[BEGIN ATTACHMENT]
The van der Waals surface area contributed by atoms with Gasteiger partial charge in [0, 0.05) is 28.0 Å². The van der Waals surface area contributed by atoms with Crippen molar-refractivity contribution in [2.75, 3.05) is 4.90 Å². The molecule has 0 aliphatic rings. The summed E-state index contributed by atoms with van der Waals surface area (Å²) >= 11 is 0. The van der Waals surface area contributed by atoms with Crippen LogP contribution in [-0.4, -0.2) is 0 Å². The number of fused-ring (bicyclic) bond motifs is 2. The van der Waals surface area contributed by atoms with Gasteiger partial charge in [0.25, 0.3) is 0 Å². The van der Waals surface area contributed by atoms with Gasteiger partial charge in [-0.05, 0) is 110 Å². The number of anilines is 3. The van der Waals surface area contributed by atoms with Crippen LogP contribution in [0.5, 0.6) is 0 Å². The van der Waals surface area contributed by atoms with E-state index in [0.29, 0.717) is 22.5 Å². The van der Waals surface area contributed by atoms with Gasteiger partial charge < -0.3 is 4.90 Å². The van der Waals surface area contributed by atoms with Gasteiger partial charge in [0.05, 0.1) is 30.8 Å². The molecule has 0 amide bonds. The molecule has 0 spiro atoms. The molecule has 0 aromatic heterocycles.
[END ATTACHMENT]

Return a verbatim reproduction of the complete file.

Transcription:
The van der Waals surface area contributed by atoms with Gasteiger partial charge in [0, 0.05) is 28.0 Å². The van der Waals surface area contributed by atoms with Crippen molar-refractivity contribution in [2.75, 3.05) is 4.90 Å². The molecule has 0 aliphatic rings. The summed E-state index contributed by atoms with van der Waals surface area (Å²) >= 11 is 0. The van der Waals surface area contributed by atoms with Crippen LogP contribution in [-0.4, -0.2) is 0 Å². The number of fused-ring (bicyclic) bond motifs is 2. The van der Waals surface area contributed by atoms with Gasteiger partial charge in [0.25, 0.3) is 0 Å². The van der Waals surface area contributed by atoms with Gasteiger partial charge in [-0.05, 0) is 110 Å². The number of anilines is 3. The van der Waals surface area contributed by atoms with Crippen LogP contribution in [0.5, 0.6) is 0 Å². The van der Waals surface area contributed by atoms with E-state index in [0.29, 0.717) is 22.5 Å². The van der Waals surface area contributed by atoms with Gasteiger partial charge < -0.3 is 4.90 Å². The van der Waals surface area contributed by atoms with Gasteiger partial charge in [0.05, 0.1) is 30.8 Å². The molecule has 0 amide bonds. The molecule has 0 spiro atoms. The molecule has 0 aromatic heterocycles.